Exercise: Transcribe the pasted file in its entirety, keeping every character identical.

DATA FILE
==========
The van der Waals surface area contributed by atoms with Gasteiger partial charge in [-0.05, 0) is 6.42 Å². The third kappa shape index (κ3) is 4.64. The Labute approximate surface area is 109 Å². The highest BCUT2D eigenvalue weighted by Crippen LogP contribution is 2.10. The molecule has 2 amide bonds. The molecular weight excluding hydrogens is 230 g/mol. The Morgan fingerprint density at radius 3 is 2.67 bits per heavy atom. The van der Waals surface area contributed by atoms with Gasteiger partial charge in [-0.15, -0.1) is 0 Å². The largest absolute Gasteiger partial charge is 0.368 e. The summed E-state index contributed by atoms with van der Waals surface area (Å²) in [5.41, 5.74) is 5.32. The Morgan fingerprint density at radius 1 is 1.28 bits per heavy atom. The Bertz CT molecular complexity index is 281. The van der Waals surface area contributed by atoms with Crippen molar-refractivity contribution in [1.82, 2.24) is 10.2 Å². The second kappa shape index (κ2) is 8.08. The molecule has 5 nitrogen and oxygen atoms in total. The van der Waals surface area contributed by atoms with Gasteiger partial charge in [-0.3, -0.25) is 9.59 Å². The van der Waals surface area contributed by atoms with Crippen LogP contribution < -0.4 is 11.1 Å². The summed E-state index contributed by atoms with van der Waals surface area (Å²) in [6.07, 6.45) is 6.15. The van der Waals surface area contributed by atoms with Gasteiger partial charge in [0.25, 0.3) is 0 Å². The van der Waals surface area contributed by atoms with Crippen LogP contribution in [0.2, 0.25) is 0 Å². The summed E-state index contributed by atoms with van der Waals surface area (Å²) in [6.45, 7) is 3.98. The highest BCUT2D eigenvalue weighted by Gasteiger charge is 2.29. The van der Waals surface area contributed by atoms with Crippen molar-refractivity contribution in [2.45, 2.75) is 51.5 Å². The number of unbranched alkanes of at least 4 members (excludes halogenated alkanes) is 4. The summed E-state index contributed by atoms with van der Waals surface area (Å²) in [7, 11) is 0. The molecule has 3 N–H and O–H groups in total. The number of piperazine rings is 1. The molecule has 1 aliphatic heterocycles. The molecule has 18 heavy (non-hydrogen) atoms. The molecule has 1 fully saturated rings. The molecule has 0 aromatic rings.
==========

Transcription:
The van der Waals surface area contributed by atoms with Gasteiger partial charge in [-0.05, 0) is 6.42 Å². The third kappa shape index (κ3) is 4.64. The Labute approximate surface area is 109 Å². The highest BCUT2D eigenvalue weighted by Crippen LogP contribution is 2.10. The molecule has 2 amide bonds. The molecular weight excluding hydrogens is 230 g/mol. The Morgan fingerprint density at radius 3 is 2.67 bits per heavy atom. The van der Waals surface area contributed by atoms with Gasteiger partial charge in [-0.15, -0.1) is 0 Å². The largest absolute Gasteiger partial charge is 0.368 e. The summed E-state index contributed by atoms with van der Waals surface area (Å²) in [5.41, 5.74) is 5.32. The Morgan fingerprint density at radius 1 is 1.28 bits per heavy atom. The Bertz CT molecular complexity index is 281. The van der Waals surface area contributed by atoms with Crippen molar-refractivity contribution in [1.82, 2.24) is 10.2 Å². The second kappa shape index (κ2) is 8.08. The molecule has 5 nitrogen and oxygen atoms in total. The van der Waals surface area contributed by atoms with Gasteiger partial charge in [-0.3, -0.25) is 9.59 Å². The van der Waals surface area contributed by atoms with Crippen LogP contribution < -0.4 is 11.1 Å². The summed E-state index contributed by atoms with van der Waals surface area (Å²) in [6.07, 6.45) is 6.15. The van der Waals surface area contributed by atoms with Gasteiger partial charge in [0.25, 0.3) is 0 Å². The van der Waals surface area contributed by atoms with Crippen LogP contribution in [0.2, 0.25) is 0 Å². The summed E-state index contributed by atoms with van der Waals surface area (Å²) in [6.45, 7) is 3.98. The highest BCUT2D eigenvalue weighted by Gasteiger charge is 2.29. The van der Waals surface area contributed by atoms with Crippen molar-refractivity contribution in [2.45, 2.75) is 51.5 Å². The number of unbranched alkanes of at least 4 members (excludes halogenated alkanes) is 4. The summed E-state index contributed by atoms with van der Waals surface area (Å²) in [7, 11) is 0. The molecule has 3 N–H and O–H groups in total. The number of piperazine rings is 1. The molecule has 1 aliphatic heterocycles. The molecule has 18 heavy (non-hydrogen) atoms. The molecule has 1 fully saturated rings. The molecule has 0 aromatic rings.